Silhouetted against the blue night sky, the dark form of a helmeted figure on horseback glowered down disdainfully on our puny smartphone lights. After a tense 40 minutes trying to settle a restaurant bill with no cash, shared language, credit card facility or nearby ATM, then an hour haplessly navigating dingy suburban streets — not to mention the five long days of cycling to get here — finally we had found the spot. Only wait, no, we hadn’t. My heart sank as I realized that none of the surroundings matched the description: we were at the wrong statue, in the wrong city.
I was in Germany with my partner Anton, who had gamely agreed to join me on a quest to retrace the footsteps of my late grandfather Richard Wicker. We had reached our journey’s end, the northern port city of Kiel, on a tour that had begun 300 miles south near Hannover, at Fallingbostel — which 75 years ago was the site of the vast, sprawling prisoner-of-war camp Stalag 357.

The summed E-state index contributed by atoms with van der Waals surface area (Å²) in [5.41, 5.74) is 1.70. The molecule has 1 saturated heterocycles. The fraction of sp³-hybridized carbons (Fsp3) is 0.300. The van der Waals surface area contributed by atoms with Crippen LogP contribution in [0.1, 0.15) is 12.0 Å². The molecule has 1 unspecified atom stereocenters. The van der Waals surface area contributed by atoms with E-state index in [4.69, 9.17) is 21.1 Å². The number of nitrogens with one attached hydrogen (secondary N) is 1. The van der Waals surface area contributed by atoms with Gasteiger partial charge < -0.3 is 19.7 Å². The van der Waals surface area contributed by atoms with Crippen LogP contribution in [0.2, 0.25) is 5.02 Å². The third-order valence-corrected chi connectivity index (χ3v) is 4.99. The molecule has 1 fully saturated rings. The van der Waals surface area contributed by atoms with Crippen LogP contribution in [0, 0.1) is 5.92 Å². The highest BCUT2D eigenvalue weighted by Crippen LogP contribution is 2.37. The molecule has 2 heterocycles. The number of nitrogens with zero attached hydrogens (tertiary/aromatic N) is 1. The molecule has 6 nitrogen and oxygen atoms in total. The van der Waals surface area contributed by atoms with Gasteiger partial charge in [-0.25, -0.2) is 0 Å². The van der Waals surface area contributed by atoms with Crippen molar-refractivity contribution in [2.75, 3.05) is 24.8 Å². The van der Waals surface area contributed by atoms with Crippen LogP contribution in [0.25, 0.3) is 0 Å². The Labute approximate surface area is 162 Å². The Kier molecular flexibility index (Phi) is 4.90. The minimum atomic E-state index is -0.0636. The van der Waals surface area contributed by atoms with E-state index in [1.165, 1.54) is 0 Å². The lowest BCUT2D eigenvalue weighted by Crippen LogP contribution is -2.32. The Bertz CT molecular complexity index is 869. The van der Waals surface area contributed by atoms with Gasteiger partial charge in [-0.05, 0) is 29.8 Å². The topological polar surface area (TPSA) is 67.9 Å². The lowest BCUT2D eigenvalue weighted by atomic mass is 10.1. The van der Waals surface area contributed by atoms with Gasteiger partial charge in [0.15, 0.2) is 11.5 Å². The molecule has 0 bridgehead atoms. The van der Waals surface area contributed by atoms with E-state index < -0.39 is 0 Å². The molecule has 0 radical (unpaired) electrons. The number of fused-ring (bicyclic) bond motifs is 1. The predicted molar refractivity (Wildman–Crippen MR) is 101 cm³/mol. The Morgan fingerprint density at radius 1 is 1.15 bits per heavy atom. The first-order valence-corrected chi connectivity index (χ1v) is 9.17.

Richard ended up here in spring 1945, aged 32, having spent four and a half years behind barbed wire as a POW. Until recently, this had been to me a mere second-hand fact, a bullet point of family history. Richard died in 1980, aged 67 — 18 months before I was born. I knew almost nothing about him, and nothing at all about his war experience, until three years ago when out of the blue my mum presented me with a tattered brown envelope containing 34 furled, musty-scented pages of the typed manuscript: “This is it,” she proudly announced, “Dad’s book.”
Within a few pages, I had discovered that her father, my grandfather, had left behind the most precious gift: not only a beautifully rendered record of a man torn from his life by war, but also a chance for me to enter into the presence, in a very real way, of the grandfather I’d never met. He throws us into the middle of things: it is winter 1940 and he is standing in the snow beneath a statue of German emperor Wilhelm der Grosse in an unnamed German town on the Baltic coast. The length of his beard, a full six and a half inches, reminds him that months have passed since his capture, and his stomach is growling. He reflects on how he must seem a “ludicrous figure” to passers-by, the women and children of the town, who cannot perceive that “beneath this old man exterior” he is still “a young man with a young man’s desires, thoughts, hope, and vitality.”
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